More services under threat at the Horton

The plan to radically change the way local NHS services are delivered has confirmed that acute services at Banbury's Horton Hospital will be under review.
The Horton General Hospital, Banbury.  NNL-160816-115751009The Horton General Hospital, Banbury.  NNL-160816-115751009
The Horton General Hospital, Banbury. NNL-160816-115751009

Urgent and emergency care, obstetrics and paediatrics services at the Horton are set to be considered following the release of the draft Sustainability and Transformation Plan (STP) yesterday.

While the plan did not reveal specifics of what the changes might be, it did confirm that the level of service at the Horton was under review and that a public consultation was likely to be launched in early January.

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The STP is part of a nationwide NHS initiative to change the way healthcare is delivered, concentrating on keeping patients out of hospitals and treating them in the community. There are also considerable cost-savings attached and the Oxfordshire part of the plan aims to plug a funding gap of £200 million.

The proposals for the Horton are part of the Buckinghamshire, Oxfordshire & Berkshire West STP - one of 42 ‘footprints’ across England.

In the draft document section for Oxfordshire it said: “We are systematically reviewing all services commissioned for our population and developing improved options for out-of-hospital urgent care, planned care, maternity, children, mental health and learning disability, so reducing need for acute capacity.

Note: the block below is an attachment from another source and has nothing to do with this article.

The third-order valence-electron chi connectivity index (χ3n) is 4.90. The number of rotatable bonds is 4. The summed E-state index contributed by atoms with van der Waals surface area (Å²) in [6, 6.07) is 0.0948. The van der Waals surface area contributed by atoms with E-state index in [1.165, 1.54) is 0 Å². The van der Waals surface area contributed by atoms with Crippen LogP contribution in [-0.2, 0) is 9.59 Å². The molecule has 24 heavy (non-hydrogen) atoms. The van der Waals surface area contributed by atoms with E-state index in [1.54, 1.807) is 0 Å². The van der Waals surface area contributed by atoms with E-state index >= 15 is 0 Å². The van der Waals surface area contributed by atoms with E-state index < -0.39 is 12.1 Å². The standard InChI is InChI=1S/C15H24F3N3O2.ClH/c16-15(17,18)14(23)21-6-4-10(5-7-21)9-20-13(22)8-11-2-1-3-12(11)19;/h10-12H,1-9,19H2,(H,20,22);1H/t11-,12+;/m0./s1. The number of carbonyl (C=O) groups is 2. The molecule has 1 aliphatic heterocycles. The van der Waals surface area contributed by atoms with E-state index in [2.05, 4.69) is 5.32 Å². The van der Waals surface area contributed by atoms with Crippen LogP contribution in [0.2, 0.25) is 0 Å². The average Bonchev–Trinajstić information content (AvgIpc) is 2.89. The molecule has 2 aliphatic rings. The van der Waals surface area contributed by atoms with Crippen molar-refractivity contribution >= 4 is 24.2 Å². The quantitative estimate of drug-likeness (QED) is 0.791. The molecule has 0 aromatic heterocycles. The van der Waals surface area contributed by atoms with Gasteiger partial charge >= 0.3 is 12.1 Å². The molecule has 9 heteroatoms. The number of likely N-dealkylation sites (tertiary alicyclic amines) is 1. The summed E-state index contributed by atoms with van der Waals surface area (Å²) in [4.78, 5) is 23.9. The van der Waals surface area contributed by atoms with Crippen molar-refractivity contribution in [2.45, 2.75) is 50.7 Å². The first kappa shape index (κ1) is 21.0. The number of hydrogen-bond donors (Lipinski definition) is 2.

“Our plan is to be in a position to launch public consultation on major changes to services in early 2017. At this stage in our process no decisions have been made, however it is probable that we will be consulting on: reductions in acute beds within Oxford University Hospitals NHS Foundation Trust; changes to our community hospitals; service changes at the Horton Hospital in Banbury (part of Oxford University Hospitals NHS Foundation Trust),”

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Another section of the plan said that as part of a review of acute services across Oxfordshire, the sustainability of emergency and urgent care, obstetrics and paediatrics at the Horton would be considered. This confirms what campaigners such as Keep The Horton General have been predicting since it first emerged in May that maternity services at the Horton were under threat.

The consultant-led maternity unit the Horton was removed in October this year on safety grounds after the Oxford University Hospitals Trust said it was unable to recruit enough doctors. A midwife-led unit currently operates at the Horton and the trust said it would return full obstetrics once doctors had been found, however in the light of the STP’s confirmation that now seems increasingly unlikely.